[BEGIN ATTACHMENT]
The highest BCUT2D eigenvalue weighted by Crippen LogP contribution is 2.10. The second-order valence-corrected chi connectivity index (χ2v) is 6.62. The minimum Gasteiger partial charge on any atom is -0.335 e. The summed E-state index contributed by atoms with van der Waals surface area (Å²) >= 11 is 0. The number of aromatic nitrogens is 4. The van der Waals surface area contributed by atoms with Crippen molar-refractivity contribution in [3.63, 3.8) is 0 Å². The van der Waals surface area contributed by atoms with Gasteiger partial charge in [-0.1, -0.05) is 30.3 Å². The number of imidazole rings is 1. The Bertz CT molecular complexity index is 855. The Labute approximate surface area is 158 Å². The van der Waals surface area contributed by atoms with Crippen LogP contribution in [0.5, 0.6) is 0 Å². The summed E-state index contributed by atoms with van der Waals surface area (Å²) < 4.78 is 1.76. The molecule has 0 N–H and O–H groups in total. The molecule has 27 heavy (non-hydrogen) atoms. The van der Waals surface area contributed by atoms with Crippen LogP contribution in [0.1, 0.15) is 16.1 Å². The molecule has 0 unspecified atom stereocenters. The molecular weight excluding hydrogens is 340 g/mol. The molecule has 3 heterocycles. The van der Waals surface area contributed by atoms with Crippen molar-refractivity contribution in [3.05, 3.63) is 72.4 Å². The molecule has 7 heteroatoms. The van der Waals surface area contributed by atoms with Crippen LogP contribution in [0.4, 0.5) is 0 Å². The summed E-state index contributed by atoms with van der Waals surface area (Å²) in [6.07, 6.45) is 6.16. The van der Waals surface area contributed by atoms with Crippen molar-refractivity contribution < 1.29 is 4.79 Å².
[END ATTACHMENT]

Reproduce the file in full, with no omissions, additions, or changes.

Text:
The highest BCUT2D eigenvalue weighted by Crippen LogP contribution is 2.10. The second-order valence-corrected chi connectivity index (χ2v) is 6.62. The minimum Gasteiger partial charge on any atom is -0.335 e. The summed E-state index contributed by atoms with van der Waals surface area (Å²) >= 11 is 0. The number of aromatic nitrogens is 4. The van der Waals surface area contributed by atoms with Crippen molar-refractivity contribution in [3.63, 3.8) is 0 Å². The van der Waals surface area contributed by atoms with Gasteiger partial charge in [-0.1, -0.05) is 30.3 Å². The number of imidazole rings is 1. The Bertz CT molecular complexity index is 855. The Labute approximate surface area is 158 Å². The van der Waals surface area contributed by atoms with Crippen LogP contribution in [0.5, 0.6) is 0 Å². The summed E-state index contributed by atoms with van der Waals surface area (Å²) < 4.78 is 1.76. The molecule has 0 N–H and O–H groups in total. The molecule has 27 heavy (non-hydrogen) atoms. The van der Waals surface area contributed by atoms with Crippen LogP contribution in [0.1, 0.15) is 16.1 Å². The molecule has 0 unspecified atom stereocenters. The molecular weight excluding hydrogens is 340 g/mol. The molecule has 3 heterocycles. The van der Waals surface area contributed by atoms with Crippen molar-refractivity contribution in [3.05, 3.63) is 72.4 Å². The molecule has 7 heteroatoms. The van der Waals surface area contributed by atoms with Crippen LogP contribution in [0.4, 0.5) is 0 Å². The summed E-state index contributed by atoms with van der Waals surface area (Å²) in [6.07, 6.45) is 6.16. The van der Waals surface area contributed by atoms with Crippen molar-refractivity contribution < 1.29 is 4.79 Å².